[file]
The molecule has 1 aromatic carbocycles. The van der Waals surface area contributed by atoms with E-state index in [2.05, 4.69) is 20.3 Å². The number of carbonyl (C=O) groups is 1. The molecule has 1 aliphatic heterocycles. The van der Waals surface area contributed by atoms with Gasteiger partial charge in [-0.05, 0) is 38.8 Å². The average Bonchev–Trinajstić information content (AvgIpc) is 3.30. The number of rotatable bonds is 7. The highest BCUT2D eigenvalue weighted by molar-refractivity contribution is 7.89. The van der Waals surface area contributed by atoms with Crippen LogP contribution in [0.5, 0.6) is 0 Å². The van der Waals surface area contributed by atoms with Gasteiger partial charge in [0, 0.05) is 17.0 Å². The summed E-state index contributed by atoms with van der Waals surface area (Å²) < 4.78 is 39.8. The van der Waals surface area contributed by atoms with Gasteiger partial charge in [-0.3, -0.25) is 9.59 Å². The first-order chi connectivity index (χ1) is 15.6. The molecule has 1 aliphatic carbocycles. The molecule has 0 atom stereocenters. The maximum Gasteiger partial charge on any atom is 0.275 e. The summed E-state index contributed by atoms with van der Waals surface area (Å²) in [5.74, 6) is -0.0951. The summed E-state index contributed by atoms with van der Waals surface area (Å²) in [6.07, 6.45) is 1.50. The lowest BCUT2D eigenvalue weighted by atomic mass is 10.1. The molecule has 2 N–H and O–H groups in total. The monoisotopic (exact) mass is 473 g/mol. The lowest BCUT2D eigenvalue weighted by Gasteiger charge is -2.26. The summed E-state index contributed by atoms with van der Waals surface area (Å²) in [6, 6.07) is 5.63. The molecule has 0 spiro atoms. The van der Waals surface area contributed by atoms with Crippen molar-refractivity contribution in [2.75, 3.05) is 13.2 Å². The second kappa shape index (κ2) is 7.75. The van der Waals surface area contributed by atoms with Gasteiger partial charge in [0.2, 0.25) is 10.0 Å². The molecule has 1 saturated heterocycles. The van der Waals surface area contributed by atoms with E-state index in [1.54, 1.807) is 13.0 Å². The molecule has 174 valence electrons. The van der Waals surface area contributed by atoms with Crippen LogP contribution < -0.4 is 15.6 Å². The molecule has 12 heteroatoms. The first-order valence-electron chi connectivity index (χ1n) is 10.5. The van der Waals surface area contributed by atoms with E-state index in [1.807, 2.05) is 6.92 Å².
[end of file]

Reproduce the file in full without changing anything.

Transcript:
The molecule has 1 aromatic carbocycles. The van der Waals surface area contributed by atoms with E-state index in [2.05, 4.69) is 20.3 Å². The number of carbonyl (C=O) groups is 1. The molecule has 1 aliphatic heterocycles. The van der Waals surface area contributed by atoms with Gasteiger partial charge in [-0.05, 0) is 38.8 Å². The average Bonchev–Trinajstić information content (AvgIpc) is 3.30. The number of rotatable bonds is 7. The highest BCUT2D eigenvalue weighted by molar-refractivity contribution is 7.89. The van der Waals surface area contributed by atoms with Crippen LogP contribution in [0.5, 0.6) is 0 Å². The van der Waals surface area contributed by atoms with Gasteiger partial charge in [0, 0.05) is 17.0 Å². The summed E-state index contributed by atoms with van der Waals surface area (Å²) < 4.78 is 39.8. The van der Waals surface area contributed by atoms with Gasteiger partial charge in [-0.3, -0.25) is 9.59 Å². The first-order chi connectivity index (χ1) is 15.6. The molecule has 1 aliphatic carbocycles. The molecule has 0 atom stereocenters. The maximum Gasteiger partial charge on any atom is 0.275 e. The summed E-state index contributed by atoms with van der Waals surface area (Å²) in [5.74, 6) is -0.0951. The summed E-state index contributed by atoms with van der Waals surface area (Å²) in [6.07, 6.45) is 1.50. The lowest BCUT2D eigenvalue weighted by atomic mass is 10.1. The molecule has 2 N–H and O–H groups in total. The monoisotopic (exact) mass is 473 g/mol. The lowest BCUT2D eigenvalue weighted by Gasteiger charge is -2.26. The summed E-state index contributed by atoms with van der Waals surface area (Å²) in [6, 6.07) is 5.63. The molecule has 0 spiro atoms. The van der Waals surface area contributed by atoms with Crippen molar-refractivity contribution in [2.75, 3.05) is 13.2 Å². The second kappa shape index (κ2) is 7.75. The van der Waals surface area contributed by atoms with Gasteiger partial charge in [0.2, 0.25) is 10.0 Å². The molecule has 1 saturated heterocycles. The van der Waals surface area contributed by atoms with E-state index in [1.54, 1.807) is 13.0 Å². The molecule has 174 valence electrons. The van der Waals surface area contributed by atoms with Crippen LogP contribution < -0.4 is 15.6 Å². The molecule has 12 heteroatoms. The first-order valence-electron chi connectivity index (χ1n) is 10.5. The van der Waals surface area contributed by atoms with E-state index in [1.807, 2.05) is 6.92 Å².